Three drops of blood were placed on filter paper (Whatman grade 3). These were dried, stored and later shipped for PCR analysis at the KIT Biomedical Research Institute in Amsterdam, the Netherlands. DNA was extracted using the Boom method [15] and nested PCR was performed for P. falciparum identification (see [16]). Samples that were RDT negative but PCR positive for P. falciparum were further tested for pfhrp2/3 deletion, by amplifying the histidine-rich central repeat region using primers for the conserved 5′ and 3′ regions of hrp2 and hrp3 genes. The flanking genes for hrp2 and hrp3 were also amplified. A 25 µl total volume was used for PCR reactions, containing 5 µl DNA template, 10× buffer, 25 mM MgCl2, 10 mM each dNTP, 100 mM of each primer and 5 units of Taq (Roche diagnostics, Mannheim, Germany). Refer to Additional file 1 for primers used and PCR conditions. All PCR products were resolved on 2% agarose gel electrophoresis.

Statistical analysis

Data was entered in Microsoft Office Excel® 2010 (Microsoft Corporation, USA), and statistically analysed with XLSTAT statistical ad-in. Diagnostic tools were compared using McNemar’s test. A p value ≤ 0.05 was considered as statistically significant. Kappa coefficients were used to test agreement between the diagnostic tools RDT and microscopy. Moderate agreement is indicated when kappa coefficient is between 0.4 and 0.6, substantial agreement when between 0.6 and 0.8 and excellent agreement when 0.8 or more [17].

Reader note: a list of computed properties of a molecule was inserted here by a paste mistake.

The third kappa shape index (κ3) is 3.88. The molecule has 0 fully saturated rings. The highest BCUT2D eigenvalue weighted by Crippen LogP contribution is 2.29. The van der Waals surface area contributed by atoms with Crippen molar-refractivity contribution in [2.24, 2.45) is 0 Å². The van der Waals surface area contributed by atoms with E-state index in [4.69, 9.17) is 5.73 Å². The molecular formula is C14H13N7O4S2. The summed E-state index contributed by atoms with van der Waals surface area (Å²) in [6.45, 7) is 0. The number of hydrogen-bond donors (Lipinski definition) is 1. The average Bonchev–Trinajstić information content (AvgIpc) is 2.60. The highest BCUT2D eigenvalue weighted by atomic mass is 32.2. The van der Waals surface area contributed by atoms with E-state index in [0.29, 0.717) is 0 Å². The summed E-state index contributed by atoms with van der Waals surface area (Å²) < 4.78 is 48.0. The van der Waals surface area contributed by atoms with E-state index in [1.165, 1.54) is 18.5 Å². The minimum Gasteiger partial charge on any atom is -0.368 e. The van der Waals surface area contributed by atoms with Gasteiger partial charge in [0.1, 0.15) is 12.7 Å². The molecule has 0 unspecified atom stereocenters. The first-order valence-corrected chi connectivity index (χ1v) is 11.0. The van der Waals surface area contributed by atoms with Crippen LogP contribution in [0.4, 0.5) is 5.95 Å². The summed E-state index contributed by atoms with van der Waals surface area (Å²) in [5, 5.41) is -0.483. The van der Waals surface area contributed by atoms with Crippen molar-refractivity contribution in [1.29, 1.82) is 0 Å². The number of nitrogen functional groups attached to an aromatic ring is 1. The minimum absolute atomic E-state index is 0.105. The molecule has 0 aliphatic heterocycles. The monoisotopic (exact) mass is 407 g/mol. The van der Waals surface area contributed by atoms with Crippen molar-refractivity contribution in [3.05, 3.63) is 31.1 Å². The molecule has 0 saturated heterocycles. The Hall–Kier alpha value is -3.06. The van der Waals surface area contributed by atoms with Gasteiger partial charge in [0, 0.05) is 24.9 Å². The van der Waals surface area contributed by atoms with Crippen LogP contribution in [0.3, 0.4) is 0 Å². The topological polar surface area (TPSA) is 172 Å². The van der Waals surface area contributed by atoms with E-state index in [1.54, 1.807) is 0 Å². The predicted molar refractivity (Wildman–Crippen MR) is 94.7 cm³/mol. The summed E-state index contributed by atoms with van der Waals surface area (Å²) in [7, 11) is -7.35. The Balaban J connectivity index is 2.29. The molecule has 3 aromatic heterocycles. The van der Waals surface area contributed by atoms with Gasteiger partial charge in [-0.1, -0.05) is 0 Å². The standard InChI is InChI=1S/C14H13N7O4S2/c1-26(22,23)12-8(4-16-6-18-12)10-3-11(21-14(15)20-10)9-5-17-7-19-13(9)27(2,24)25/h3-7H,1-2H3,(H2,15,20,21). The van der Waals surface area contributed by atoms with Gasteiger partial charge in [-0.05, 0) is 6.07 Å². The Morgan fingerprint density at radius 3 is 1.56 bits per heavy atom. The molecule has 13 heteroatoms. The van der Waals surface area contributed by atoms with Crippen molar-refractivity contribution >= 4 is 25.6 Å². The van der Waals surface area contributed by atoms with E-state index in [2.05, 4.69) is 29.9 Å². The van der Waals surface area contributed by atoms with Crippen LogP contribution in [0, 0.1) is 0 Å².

The sensitivity and specificity of RDT and microscopy were calculated using PCR as the gold standard. The proportion of RDT and microscopy positives, individually, divided by the total positives determined by PCR was recorded as sensitivity. Specificity was calculated as the proportion of individual RDT and microscopy negatives divided by the total negatives in the PCR. The number of RDT (or microscopy) true positives divided by the number of all RDT (or microscopy) positive test results (true positive plus false positives) was recorded as positive predictive value (PPV); whilst negative predictive value (NPV) was recorded as the number of all RDT (or microscopy) true negatives, divided by all RDT (or microscopy) negative test results (true negatives plus false negatives).

Results

General study characteristics

A total of 150 HIV positive and 251 HIV negative children under 5 years old were recruited into the study. Male:female ratio was 19:131 in the HIV positive group, and 79:172 in the HIV negative group (Table 1). When RDT was used to test for malaria among both groups, 5/150 (3.3%) of HIV positive patients had malaria whilst 44/251 (17.5%) of those without HIV had malaria. Light microscopy and PCR gave similar results in patients living with HIV; 6/150 (4%) participants had malaria. However, amongst HIV negative participants, the results of these two diagnostics did not agree; 50/251 (19.9%) positives with light microscopy and 56/251 (22.3%) positives with PCR. Even though 60/150 (40%) of participants with HIV and 131/251 (52.2%) without HIV had malaria-suggestive symptoms of temperature, headache, vomiting and diarrhoea; malaria parasites were observed only in 6/150 (4%) with HIV and 56/251 (22.3%) without HIV using PCR (Table 1).
Table 1

Socio-demographic characteristics and malaria diagnosis of under 5 year olds with HIV and without HIV

Category

Variable

Frequency (%)

HIV+

HIV−

Age

Under 5

150 (100%)

251 (100%)

Sex

Male

19 (12.7%)

79 (31.5%)

Female

131 (87%)

172 (68.5%)

RDT diagnostics

Negative

145 (96.7%)

207 (82.5%)

Positive

5 (3.3%)

44 (17.5%)

Light microscopy

Negative

144 (96%)

201 (80.1%)

Positive

6 (4%)

50 (19.9%)

Mean parasite density/µl (CI)a

80,400 (19,201–141,559)

89,700 (53,121–126,279)

PCR

Negative

144 (96%)

195 (77.7%)

Positive

6 (4%)

56 (22.3%)

Malaria-like symptoms

No

90 (60%)

120 (47.8%)

Yes

60 (40%)

131 (52.2%)

aMean of those who tested positive

Based on microscopy, the mean parasitaemia of all patients was 85,050/µl. When the groups were separated into HIV positive and HIV negative, the mean parasitaemia were 80,400/µl (19,201–141,559) and 89,700 (53,121–126,279), respectively.

Comparison of diagnostic tools and accuracy tests